The old, abandoned school building has finally found a new use: a school.
Almost 40 years after the Maryland Elementary School closed, the District has entered a contract with the Centene Corporation to sell the property.
Located adjacent to downtown Clayton at the intersection of Maryland and Jackson, the property includes seven parcels of land totaling about three acres. One of those sections contains the Maryland School. Built by the historic St. Louis architect, William B. Ittner, the building held elementary students in the School District of Clayton until 1980. Then, until 2009, it was rented to the Clayton Child Center.
This rental granted the district approximately $1.5 million in revenue. However, after the rental agreement ended in 2009, the District began searching for new options for the building. In 2012 and 2013, the School Board entered a contract with Love Investment Company to create 35 dense townhomes on the land.
The school’s neighbors, however, were not interested in having townhomes.
“They don’t want developers coming in and doing dense housing. They don’t want anything that is going to cause more traffic,” School District of Clayton Superintendent Dr. Sean Doherty said. “We heard people say, ‘if there’s a possibility to save the building,’ ‘if there’s a possibility to make green space,’ they would like that.”
The community input was heard, and the contract fell through. Since then, the building has remained unused, excluding a few break-ins.
This year, some of the same concerns reappeared.
On April 20, the District asked students, teachers, parents and citizens to “Share Your Thoughts on the Maryland School.” They considered four options: renovate the building for District or outside use, repair the building, sell all three acres for development or just sell two acres for development and raze the building.
The decision was very feedback-heavy. Hearing the same concerns about preserving the historic building and the neighborhood, the Board of Education voted to list the property and examine the eight offers received by July 19.
In the end, the Board chose the offer from Centene.
“In these kinds of decisions, the Board of Education has to make a decision in what they think is in the best interests of the District and the community, and I feel like that kind of checked a few boxes for some things for us,” Doherty said.
Centene checked those boxes because it met the community’s needs while still providing a good offer.
Their plan, “matched a good need – keeping the building intact – and we didn’t feel like it was going to be disruptive to the community,” Doherty said.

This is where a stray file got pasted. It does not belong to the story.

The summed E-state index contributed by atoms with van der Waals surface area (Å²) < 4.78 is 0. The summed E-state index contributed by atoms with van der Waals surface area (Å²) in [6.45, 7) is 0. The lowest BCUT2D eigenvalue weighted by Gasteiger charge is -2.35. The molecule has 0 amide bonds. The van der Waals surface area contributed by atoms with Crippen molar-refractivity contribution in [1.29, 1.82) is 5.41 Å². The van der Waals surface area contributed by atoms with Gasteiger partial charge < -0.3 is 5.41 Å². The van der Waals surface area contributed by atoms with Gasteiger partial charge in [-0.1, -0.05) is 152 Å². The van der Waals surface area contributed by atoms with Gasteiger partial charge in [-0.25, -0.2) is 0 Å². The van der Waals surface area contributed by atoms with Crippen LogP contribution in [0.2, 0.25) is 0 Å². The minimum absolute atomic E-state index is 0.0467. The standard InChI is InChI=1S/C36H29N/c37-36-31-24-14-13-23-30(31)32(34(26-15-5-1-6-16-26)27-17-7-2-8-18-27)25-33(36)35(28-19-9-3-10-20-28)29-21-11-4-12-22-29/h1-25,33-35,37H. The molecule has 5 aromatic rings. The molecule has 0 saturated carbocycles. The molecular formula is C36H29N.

In fact, Centene’s new plans for the building are not all that new. The corporation plans to turn the building into a school.
The idea for “Centene University” rose from their growth in downtown Clayton and their need for professional learning.
“Plans for Centene University have been underway for several months,” Kristen Ryrie, Centene Media & Public Relations Specialist, said. “A new facility will significantly bolster our leadership development reach and capabilities, enabling us to grow future leaders to support Centene’s overall growth.”
According to Ryrie, this professional development will provide instructor-led classes, electronic learning capabilities and varying learning solutions for Centene employees.
Centene University also contains a branch closer to the Maryland School’s original purposes. In a District newsletter about Centene’s plans, it was announced that the building would also house its early childhood development center for employees’ children. The daycare will be walking distance from the employees’ offices.
“I think one of the things that was appealing to them was that that used to be a daycare center after it was a school. The rooms are set up,” Doherty said. Old elementary classrooms can also be used for professional education along with Centene’s daycare.
However, it will require some renovation.
“There’s a lot that needs to be repaired over there,” Doherty said. But according to Ryrie, the upgrading will still preserve the Ittner building and the site’s overall character.
Centene has yet to close on the property, so no details have been released yet. The Board has not discussed how to use the proceeds from the sale, but the recent sale of District property has been used towards used towards capital projects such as buildings.
For now, interested citizens just must wait for the Centene University floor plans.
“I’m really curious as to what the building is going to look like – what the possibilities are going to be – because it’s a really cool building,” Doherty said.